“From a Stone” engages with the frustrations of bringing forth a poem when it feels like drawing blood from an inanimate source. Like “Glomurelonephritis” this is one of the rare instances where my personal health experiences feature in a poem. For 31 years I have lived with a chronic renal (kidney) condition. The blood drawing analogy in “From a Stone” touches on my real experiences of ‘having bloods done’ (as they say in some hospital lingo). Putting my arm out to have blood siphoned from a vein still feels easier than many pursuits: writing poetry, doing press-ups or following my dreams.
When I was at junior school, it was the end-of-term duty of the girls in the highest class, Standard 5, to gather news from each year. These reports were compiled in rhyming couplet form:
As we close the door to Sub A,
it’s to the next classroom we stray.
So now enter the class of the Sub B’s,
where this term they’ve been busy as bees.
It was often as stilted as that; after all the authors were twelve-year-olds, most of whom had had little exposure to rhyming odes themselves. These reports together with the school song, national anthem and hymns we were obliged to sing in assembly were among the early influences of rhyming English in my life. Before I went to school there was rhyme at home. This was fun and storytelling rhyme that shaped Rupert-the-Bear adventures, Ahlberg’s classic “Each, Peach, Pear, Plum” and “’Twas the Night Before Christmas”. By the time I heard these and other rhyming songs and stories related to my younger sister, I was already reading long-form prose. Her educational video sang on a loop, “Five little ducks went out to play, over the hills and far away…” and. I was reading ‘grown-up’ books. Rhyme was little kids’ stuff.
Consequently, rhyme struck me as something twee and childish. It was used to round off pairs of ideas – whether ideology or fun nonsense – so that they would stick in your mind. When I discovered that poetry could exist legitimately without rhyme, I was hooked, though initially, more to reading this sort of poetry than writing it. I loved non-rhyming poetry so much that I thought, I must be a child of modernism’s sentiment. Rhyme seemed to constrict words’ directions, and a sad fate simply because words found themselves slotted into the line of a poem.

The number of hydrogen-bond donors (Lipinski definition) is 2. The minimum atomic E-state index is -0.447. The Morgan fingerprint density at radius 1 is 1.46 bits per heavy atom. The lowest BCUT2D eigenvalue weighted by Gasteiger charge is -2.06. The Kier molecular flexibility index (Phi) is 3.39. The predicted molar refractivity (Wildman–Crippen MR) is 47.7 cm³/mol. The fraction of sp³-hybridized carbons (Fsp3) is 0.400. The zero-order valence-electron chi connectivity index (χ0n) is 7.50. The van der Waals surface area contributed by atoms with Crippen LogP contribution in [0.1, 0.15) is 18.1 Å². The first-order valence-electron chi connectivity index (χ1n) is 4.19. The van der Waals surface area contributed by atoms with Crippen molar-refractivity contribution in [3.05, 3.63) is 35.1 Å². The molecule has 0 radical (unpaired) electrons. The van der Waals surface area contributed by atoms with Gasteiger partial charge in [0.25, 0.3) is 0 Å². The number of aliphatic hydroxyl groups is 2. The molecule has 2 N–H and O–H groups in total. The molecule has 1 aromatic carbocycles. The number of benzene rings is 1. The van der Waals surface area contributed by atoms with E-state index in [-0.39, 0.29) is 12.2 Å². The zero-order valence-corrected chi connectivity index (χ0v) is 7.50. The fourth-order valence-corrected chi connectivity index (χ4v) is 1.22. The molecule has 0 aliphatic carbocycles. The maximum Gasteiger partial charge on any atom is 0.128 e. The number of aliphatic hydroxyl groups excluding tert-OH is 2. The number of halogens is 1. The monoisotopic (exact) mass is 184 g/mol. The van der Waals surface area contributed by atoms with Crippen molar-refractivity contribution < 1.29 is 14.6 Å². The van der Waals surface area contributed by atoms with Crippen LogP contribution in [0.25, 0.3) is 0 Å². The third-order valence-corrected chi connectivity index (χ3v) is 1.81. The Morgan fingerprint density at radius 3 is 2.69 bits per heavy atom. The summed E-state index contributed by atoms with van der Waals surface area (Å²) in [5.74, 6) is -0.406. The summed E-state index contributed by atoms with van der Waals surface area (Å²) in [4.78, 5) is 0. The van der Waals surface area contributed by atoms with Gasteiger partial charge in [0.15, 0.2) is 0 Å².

Playing with rhythm and meter, musicality and lilt, alliteration and soundscapes enticed my ear and imagination. Yet it is still those predictable lines ribboned together by rhyme that tumble from my memory all these years later: “Success is cheering words of praise, in cheering other people’s ways; in doing just the best you can in every task and every plan”.
More recently I’ve reconciled with rhyme and now deliberately expose myself to old hymns (with wondrous words like ‘eyelids’ and ‘slander’). But I’m still not convinced that Proper Poetry has to rhyme in words. There are surely other tools that craft an idea worth remembering.
In the Ocean: a year of poetry
Emily’s Poems for Modern Boys
Shining in Brightness: Selected Poems, 1999 – 2012
My new muse is light in his visits, is late, never calls, smiles his cheek, tells me nothing. So I invent everything. My new muse wears white-soled trainers and a St. Christopher tucked against the tattoo, never seen in full. When the night begins, the muse’s t-shirt smells of clean laundry. My new muse is an impish sprite. He wears his hair in spikes, is light on his feet. He’ll offer 4 minutes to Prince Royce, “escucha las palabras” but I wear too much clothing and worry about accurate footwork. In the dance, the muse is patient with the serious poet. He smiles a thank-you, lets go, leaves the floor, leaves me turned, shares nothing. So I fabricate the poem.